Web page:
2019 Master in Biological Sciences. Mention in Evolutionary Biology. Bio-Bio University, Chillan, Chile. Faculty of Science.
2015 Bachelor in Biology. Universidad Peruana Cayetano Heredia (UPCH), Lima – Peru. Faculty of Sciences and Philosophy 'Alberto Cazorla Talleri'
This project will look at both of population genomic aspects (adaptive evolution and demographic history) of orang-utans using extant and extinct genetic data. Orang-utans (Pongo sp.) are currently distributed in the islands of Borneo and Sumatra but were initially distributed across Sundaland, reaching parts of Java and Southern China. With the use of ancient DNA techniques, museum samples allow us to delve deeper into the past genetic history of orang-utans, including extinct populations. Genome segments obtained from these historic samples would allow us to screen genetic diversity from new populations and compare them to the current populations which we have sampled.
The first part of this thesis will explore changes in Bornean and Sumatran orang-utans’ genetic diversity levels using historic DNA samples to see if there has been a loss of genetic diversity within their populations of the last two centuries compared to populations from the present. We will also infer historic species ranges using museum samples to see if Pongo tapanuliensis had the same restricted geographic range.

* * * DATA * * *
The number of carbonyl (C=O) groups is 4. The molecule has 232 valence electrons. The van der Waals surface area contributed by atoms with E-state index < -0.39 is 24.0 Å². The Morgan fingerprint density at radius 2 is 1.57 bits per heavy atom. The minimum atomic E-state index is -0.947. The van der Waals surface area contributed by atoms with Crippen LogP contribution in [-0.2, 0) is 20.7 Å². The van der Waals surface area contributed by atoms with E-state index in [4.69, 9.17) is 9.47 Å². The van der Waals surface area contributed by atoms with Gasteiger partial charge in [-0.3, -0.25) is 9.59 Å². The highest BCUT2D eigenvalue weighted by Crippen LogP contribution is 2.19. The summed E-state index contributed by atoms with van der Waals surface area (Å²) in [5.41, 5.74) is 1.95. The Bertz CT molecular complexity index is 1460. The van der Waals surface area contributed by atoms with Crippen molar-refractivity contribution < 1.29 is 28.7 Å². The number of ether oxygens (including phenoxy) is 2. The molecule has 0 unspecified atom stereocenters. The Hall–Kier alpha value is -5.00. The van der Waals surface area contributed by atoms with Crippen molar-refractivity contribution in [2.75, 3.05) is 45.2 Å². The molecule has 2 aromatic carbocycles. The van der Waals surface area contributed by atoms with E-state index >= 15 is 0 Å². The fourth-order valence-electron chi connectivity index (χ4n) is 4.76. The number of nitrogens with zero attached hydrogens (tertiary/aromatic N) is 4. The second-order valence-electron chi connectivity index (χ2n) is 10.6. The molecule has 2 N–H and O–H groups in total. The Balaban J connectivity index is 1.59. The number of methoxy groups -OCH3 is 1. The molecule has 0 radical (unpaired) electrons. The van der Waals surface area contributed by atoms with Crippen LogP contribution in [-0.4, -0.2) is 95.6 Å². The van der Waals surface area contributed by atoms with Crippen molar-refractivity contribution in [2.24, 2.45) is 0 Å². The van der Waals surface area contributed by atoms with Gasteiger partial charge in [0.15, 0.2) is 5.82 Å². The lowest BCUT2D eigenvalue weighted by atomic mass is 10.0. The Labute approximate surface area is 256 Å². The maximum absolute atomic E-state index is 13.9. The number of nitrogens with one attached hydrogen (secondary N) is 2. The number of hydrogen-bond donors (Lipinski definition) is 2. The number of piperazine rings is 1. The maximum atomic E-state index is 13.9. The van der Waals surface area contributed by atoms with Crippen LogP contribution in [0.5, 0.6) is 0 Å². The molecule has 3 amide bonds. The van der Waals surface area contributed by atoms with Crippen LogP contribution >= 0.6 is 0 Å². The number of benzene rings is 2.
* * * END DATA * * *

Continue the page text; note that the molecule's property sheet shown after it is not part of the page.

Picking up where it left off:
Geographical changes and climatic oscillations are thought to have acted as selective forces that produced the adaptations we see today at a genomic level in orang-utans. Previous work showed significant differences in the adaptive evolution of P. pygmaeus and P. abelii, which can be explained by long-lasting environmental differences. However, the adaptive evolution of orang-utans has not yet been explored in a more fine-grained manner, especially at smaller geographic scales in Borneo, where orang-utans occur in diverse habitats.
The second part of the PhD project will deepen the study of orang-utan adaptations by associating them to environmental variables in a population-wise manner. We will detect drivers of these adaptations using a landscape genomics approach, integrating the genomic results with abiotic and biotic information from the past and present.
M2 internship: Crop-wild introgression and demographic insight in apples (Malus genus).
Master thesis: Solving demographic dynamics of South American camelids: domestication and hybridization.
Bachellor thesis: Keratin associated protein gene’s (KRTAPs) phylogeny of South American camelids.